TAMPA, Fl. — Nicholle Henning has been a nurse for 15 years, but like many other health care workers, she says the past year has been like no other.
She works as the director of nursing for AdventHealth Tampa.
“A couple of my units flipped to COVID when we started, so I’ve been in the trenches since day one with them, so have learned a lot this last year for sure,” she said.
But this week, she found a bright spot.
“You want to tell everyone again,” her husband said in a video recording.
“I’m going to the Super Bowl!” Henning said through tears.
She is one of the 7,500 vaccinated health care workers the NFL is gifting tickets to the game.
Henning said Monday night, while at a stoplight, she checked her email after learning her friend was notified of his tickets.
“I immediately started screaming and crying and there was a Pasco County sheriff’s deputy next to us at the stoplight, and he rolled down the window and said ‘is everything okay in that vehicle?’ And my husband said ‘yes my wife is a nurse and she just found out she’s going to the Super Bowl!’ And then he started screaming and yelling too,” she said.
Immediately, she called her daughters to tell them the news through the rush of emotions.
“I think it was the rush of emotion like, wow I am humbled enough to be chosen to go to the Super Bowl. This is a once in a lifetime thing that all of the work that nurses do each and every day, regardless of a pandemic or not, is recognized by the community and by the NFL,” she said.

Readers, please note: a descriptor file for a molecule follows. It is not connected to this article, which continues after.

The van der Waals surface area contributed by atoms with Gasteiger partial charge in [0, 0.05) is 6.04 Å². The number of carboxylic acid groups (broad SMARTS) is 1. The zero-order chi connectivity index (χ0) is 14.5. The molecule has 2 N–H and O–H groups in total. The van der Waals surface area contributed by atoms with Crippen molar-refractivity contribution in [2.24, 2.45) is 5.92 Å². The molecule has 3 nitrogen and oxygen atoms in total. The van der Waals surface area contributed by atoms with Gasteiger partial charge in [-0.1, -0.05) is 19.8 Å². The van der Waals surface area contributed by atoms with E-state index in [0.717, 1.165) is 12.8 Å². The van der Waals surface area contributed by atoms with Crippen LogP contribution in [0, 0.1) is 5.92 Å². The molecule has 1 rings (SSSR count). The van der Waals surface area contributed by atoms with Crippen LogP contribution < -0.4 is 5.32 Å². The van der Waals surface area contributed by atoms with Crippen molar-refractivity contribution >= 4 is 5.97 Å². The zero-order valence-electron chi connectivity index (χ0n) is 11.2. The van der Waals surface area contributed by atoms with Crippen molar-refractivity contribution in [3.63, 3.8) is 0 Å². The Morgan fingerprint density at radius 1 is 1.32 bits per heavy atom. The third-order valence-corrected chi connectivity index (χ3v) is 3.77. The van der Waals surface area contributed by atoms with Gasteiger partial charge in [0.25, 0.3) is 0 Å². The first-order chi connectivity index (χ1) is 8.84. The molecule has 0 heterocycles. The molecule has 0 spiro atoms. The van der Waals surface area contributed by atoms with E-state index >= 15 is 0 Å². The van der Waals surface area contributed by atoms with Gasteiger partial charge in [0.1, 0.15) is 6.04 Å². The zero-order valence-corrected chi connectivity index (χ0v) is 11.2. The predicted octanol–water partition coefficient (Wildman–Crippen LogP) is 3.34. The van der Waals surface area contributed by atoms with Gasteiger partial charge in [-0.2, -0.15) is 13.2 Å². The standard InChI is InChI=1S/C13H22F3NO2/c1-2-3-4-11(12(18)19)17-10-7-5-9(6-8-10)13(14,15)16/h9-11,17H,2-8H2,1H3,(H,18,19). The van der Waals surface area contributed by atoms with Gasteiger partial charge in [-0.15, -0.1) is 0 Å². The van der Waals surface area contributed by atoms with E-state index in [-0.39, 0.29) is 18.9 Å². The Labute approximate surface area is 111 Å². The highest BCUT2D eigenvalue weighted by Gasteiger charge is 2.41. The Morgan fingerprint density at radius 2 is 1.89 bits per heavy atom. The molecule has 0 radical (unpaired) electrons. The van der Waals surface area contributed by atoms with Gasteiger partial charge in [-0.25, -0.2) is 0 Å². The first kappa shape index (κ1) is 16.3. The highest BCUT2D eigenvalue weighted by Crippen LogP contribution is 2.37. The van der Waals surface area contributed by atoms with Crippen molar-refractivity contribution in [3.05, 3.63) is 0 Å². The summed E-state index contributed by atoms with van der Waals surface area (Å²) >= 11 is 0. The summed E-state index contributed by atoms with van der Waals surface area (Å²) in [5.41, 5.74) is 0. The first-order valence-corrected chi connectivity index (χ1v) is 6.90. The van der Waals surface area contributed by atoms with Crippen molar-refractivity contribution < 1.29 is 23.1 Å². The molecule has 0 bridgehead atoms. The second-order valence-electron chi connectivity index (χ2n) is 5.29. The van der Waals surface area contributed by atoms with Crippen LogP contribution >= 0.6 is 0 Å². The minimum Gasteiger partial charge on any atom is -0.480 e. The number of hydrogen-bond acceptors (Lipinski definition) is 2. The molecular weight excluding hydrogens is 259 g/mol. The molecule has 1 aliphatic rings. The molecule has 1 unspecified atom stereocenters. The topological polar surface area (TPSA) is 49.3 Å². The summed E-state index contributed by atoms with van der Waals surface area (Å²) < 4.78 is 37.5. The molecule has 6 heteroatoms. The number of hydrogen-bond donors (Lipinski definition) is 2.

Other health care workers opened their emails to the big news this week, too.
“This is gonna be just so surreal to be there live, see a live game, especially this type of game, I mean it’s the highlight of football season, just absolutely crazy, I’m pumped.” said Michael Zimmermann, the director of emergency services at South Bay Hospital.
Zimmermann said it will be his first Bucs game.
“Knowing what we’ve been through, then to have the NFL, you know, give this generous gift to us, it was amazing, really humbling,” he said.
Carlo Rivera, a nurse in infection prevention at Largo Medical Center, has also been on the front lines of the pandemic.
When he opened his email, he said he screamed.
“I’ll be talking to my grandkids and telling them about the time that I went to the Super Bowl, that I won the lottery after unprecedented times in the pandemic, it's just a lifetime of storytelling. I think that I’ll cherish it forever,” Rivera said.
He’s also a big Bucs fan.
“I think it’s an incredible feeling because we’ve been through so much through this past year and I think just seeing my colleagues smile, even my colleagues now in the ICUs, seeing them smile through their eyes and jumping up and down, it’s just an incredible feeling,” Rivera said.
It was exciting for Melissa Gedon, a patient care technician at Trinity Medical Center.
“My manager sent me a message, 'you know you won a ticket to the Super Bowl.' And I’m like, 'no way.' And I called and she’s like, 'yeah you won a ticket!' And I was like 'wow!,'” she said, adding that it’s a once in a lifetime opportunity.
The opportunity is to thank health care heroes during a historic game and a historic time.
“The history of Tampa Bay playing in their own Super Bowl is historic. The pandemic was historic and the nurses made history all year long. So, I was like wow this kind of comes full circle,” Henning said.
During the game, she said she’s pulling for a Buccaneers win, adding her favorite player is Gronkowski.
“We joke around here in the office, and I keep saying, you know, 'I have a severe case of Gronk-itis and the only cure is a Super Bowl win,'” she said.
This story was originally published by Haley Bull at WFTS.